Life on the farm can be very satisfying if you live in the country as you get to become multi-skilled and multi adaptable. There are many circumstances where you need to be able to problem solve, there are so many aspects to farming life that are so rewarding and there are so many that are not.
I came onto the farm about 11 years wide-eyed and impressed by my now husband and the work that he has done and continues to do. The work was overwhelming, the animals were beautiful and frightening, I had never been up close to cattle, and loving lamb (as a meal) I never knew how much work animals are to get them from the paddock to the plate.
I also never realized that being summer, winter, autumn and spring brought with them their own set of problems. As the partners of farmers one must get involved so that the burden of hard work does not always fall on the primary person (this could be male or female) I have learnt to drive tractors, use a front end loader, double d clutch on a truck, lamb mark, ear tag, weigh cattle feed out hay and numerous things in my life that I never dreamed I would even have to know, including fire fighting!!
I am the second pair of hands that assists when asked and when I can and also does the farm book work. We decided early on I should be able drive all of the machinery if for nothing else than if an accident occurs I should be able to grab something that may get someone (including myself) out of danger and or trouble. (pulling a bogged Ute for instance).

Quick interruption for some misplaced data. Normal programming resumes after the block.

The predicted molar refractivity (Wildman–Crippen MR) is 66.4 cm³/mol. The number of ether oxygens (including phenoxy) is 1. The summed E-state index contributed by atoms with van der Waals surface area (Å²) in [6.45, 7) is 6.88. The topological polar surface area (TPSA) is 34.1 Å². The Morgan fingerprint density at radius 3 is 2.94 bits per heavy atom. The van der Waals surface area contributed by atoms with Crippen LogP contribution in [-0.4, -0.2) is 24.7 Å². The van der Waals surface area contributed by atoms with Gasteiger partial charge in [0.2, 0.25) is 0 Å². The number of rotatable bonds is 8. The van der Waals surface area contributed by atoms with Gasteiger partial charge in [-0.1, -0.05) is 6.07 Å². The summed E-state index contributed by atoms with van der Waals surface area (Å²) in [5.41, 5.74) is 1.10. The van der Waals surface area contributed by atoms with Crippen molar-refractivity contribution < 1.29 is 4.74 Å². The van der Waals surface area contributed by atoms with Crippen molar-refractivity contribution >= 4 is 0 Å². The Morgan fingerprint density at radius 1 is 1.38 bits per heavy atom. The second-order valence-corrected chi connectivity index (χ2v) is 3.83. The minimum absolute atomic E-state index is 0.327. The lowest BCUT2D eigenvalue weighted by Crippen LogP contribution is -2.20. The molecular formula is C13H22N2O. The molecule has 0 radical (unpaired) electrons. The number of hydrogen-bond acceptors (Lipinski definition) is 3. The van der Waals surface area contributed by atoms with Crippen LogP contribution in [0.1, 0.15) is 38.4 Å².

Whilst the rewards are good there is also negatives, animals need full-time people to care for them, to check them, to feed them, to move them be part of most aspects of their existence and this is the tie that binds people to farming properties. Getting away normally means 24 hours at the most together and if you plan a holiday it can require you to hire staff in to do the daily running of things, this brings its own problems. Most women I know in the country with children take the children away and their partners / husbands join them on and off for that period. The last time we have time away together and our second holiday together was 2009, we have done the odd night here or there but never more than 2.
Living on a farm also means one discusses retirement plans early on in the picture for the following reason. It’s all hard work
THE PERSONAL CHARACTERISTICS OF FARMERS
Farmers were more likely to be male – 139,500 or 72% of all farmers were male, compared to 55% of all employed persons in 2010-11.
The age profile of farmers differs from that of all employed persons. In 2010-11, the median age of farmers was 53, compared to 39 for all employed persons. Seven out of ten (71%) farmers were 45 or over compared to four out of ten (39%) employed persons. The largest differences in the age distribution were apparent in the younger and older age groups. While 23% of farmers were aged 65 and over, only 3% of all employed persons were in this age group (graph S8.2). Conversely, only 2% of farmers were aged between 15 and 24, while 17% of all employed persons were in this age group. In 2010-11, farmers comprised a significant proportion of older workers – 14% of all employed persons aged 65 years and over. However, they made up a smaller proportion of younger workers – less than 1% of all employed persons aged between 15 and 34.